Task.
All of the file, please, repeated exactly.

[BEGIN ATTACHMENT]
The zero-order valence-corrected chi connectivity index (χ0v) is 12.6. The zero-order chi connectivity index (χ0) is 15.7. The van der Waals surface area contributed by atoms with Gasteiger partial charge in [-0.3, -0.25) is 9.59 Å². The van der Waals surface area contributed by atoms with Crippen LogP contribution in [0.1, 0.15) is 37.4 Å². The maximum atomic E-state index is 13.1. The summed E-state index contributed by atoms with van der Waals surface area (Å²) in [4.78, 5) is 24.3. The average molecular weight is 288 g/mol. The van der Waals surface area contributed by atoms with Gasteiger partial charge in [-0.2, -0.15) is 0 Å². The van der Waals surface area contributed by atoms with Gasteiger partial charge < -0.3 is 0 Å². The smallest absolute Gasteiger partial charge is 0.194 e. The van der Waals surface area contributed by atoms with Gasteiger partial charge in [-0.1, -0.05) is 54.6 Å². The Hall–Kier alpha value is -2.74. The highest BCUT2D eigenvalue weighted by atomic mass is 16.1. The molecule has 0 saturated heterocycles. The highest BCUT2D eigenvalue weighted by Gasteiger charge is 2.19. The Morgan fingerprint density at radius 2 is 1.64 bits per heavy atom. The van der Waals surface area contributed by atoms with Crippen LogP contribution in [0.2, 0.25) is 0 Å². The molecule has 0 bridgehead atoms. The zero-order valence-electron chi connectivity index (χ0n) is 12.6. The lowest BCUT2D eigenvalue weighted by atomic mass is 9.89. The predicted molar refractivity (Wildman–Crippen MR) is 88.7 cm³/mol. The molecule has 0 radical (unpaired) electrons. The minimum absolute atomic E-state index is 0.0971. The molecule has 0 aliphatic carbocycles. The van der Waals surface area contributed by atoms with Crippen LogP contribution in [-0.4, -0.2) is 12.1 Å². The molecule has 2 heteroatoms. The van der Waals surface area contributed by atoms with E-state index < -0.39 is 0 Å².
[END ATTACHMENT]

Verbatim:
The zero-order valence-corrected chi connectivity index (χ0v) is 12.6. The zero-order chi connectivity index (χ0) is 15.7. The van der Waals surface area contributed by atoms with Gasteiger partial charge in [-0.3, -0.25) is 9.59 Å². The van der Waals surface area contributed by atoms with Crippen LogP contribution in [0.1, 0.15) is 37.4 Å². The maximum atomic E-state index is 13.1. The summed E-state index contributed by atoms with van der Waals surface area (Å²) in [4.78, 5) is 24.3. The average molecular weight is 288 g/mol. The van der Waals surface area contributed by atoms with Gasteiger partial charge in [-0.2, -0.15) is 0 Å². The van der Waals surface area contributed by atoms with Gasteiger partial charge < -0.3 is 0 Å². The smallest absolute Gasteiger partial charge is 0.194 e. The van der Waals surface area contributed by atoms with Gasteiger partial charge in [-0.1, -0.05) is 54.6 Å². The Hall–Kier alpha value is -2.74. The highest BCUT2D eigenvalue weighted by atomic mass is 16.1. The molecule has 0 saturated heterocycles. The highest BCUT2D eigenvalue weighted by Gasteiger charge is 2.19. The Morgan fingerprint density at radius 2 is 1.64 bits per heavy atom. The van der Waals surface area contributed by atoms with Crippen LogP contribution in [0.2, 0.25) is 0 Å². The molecule has 0 bridgehead atoms. The zero-order valence-electron chi connectivity index (χ0n) is 12.6. The lowest BCUT2D eigenvalue weighted by atomic mass is 9.89. The predicted molar refractivity (Wildman–Crippen MR) is 88.7 cm³/mol. The molecule has 0 radical (unpaired) electrons. The minimum absolute atomic E-state index is 0.0971. The molecule has 0 aliphatic carbocycles. The van der Waals surface area contributed by atoms with Crippen LogP contribution in [-0.4, -0.2) is 12.1 Å². The molecule has 2 heteroatoms. The van der Waals surface area contributed by atoms with E-state index < -0.39 is 0 Å².